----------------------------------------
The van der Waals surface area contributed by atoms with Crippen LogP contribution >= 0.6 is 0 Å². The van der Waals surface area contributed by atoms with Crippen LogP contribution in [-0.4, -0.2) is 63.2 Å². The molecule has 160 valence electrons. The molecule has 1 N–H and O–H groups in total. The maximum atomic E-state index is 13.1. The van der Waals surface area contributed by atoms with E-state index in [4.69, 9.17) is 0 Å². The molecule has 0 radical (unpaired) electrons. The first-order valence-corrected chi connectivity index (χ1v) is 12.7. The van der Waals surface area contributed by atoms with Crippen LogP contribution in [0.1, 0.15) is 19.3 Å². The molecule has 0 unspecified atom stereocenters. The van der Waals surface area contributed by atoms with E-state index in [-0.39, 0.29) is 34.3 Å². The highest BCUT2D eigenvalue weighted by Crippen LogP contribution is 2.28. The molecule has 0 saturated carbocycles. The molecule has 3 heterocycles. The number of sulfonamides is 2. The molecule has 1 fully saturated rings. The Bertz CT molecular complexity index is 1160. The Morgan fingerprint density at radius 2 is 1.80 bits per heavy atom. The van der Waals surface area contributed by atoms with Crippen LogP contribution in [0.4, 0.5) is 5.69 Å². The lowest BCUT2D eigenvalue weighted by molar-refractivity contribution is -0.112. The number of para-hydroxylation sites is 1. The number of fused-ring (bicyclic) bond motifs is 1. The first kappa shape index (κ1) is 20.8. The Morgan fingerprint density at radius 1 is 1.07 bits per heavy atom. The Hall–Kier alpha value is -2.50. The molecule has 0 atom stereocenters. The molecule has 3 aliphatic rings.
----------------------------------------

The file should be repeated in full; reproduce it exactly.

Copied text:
The van der Waals surface area contributed by atoms with Crippen LogP contribution >= 0.6 is 0 Å². The van der Waals surface area contributed by atoms with Crippen LogP contribution in [-0.4, -0.2) is 63.2 Å². The molecule has 160 valence electrons. The molecule has 1 N–H and O–H groups in total. The maximum atomic E-state index is 13.1. The van der Waals surface area contributed by atoms with E-state index in [4.69, 9.17) is 0 Å². The molecule has 0 radical (unpaired) electrons. The first-order valence-corrected chi connectivity index (χ1v) is 12.7. The van der Waals surface area contributed by atoms with Crippen LogP contribution in [0.1, 0.15) is 19.3 Å². The molecule has 0 unspecified atom stereocenters. The van der Waals surface area contributed by atoms with E-state index in [-0.39, 0.29) is 34.3 Å². The highest BCUT2D eigenvalue weighted by Crippen LogP contribution is 2.28. The molecule has 0 saturated carbocycles. The molecule has 3 heterocycles. The number of sulfonamides is 2. The molecule has 1 fully saturated rings. The Bertz CT molecular complexity index is 1160. The Morgan fingerprint density at radius 2 is 1.80 bits per heavy atom. The van der Waals surface area contributed by atoms with Crippen LogP contribution in [0.4, 0.5) is 5.69 Å². The lowest BCUT2D eigenvalue weighted by molar-refractivity contribution is -0.112. The number of para-hydroxylation sites is 1. The number of fused-ring (bicyclic) bond motifs is 1. The first kappa shape index (κ1) is 20.8. The Morgan fingerprint density at radius 1 is 1.07 bits per heavy atom. The Hall–Kier alpha value is -2.50. The molecule has 0 atom stereocenters. The molecule has 3 aliphatic rings.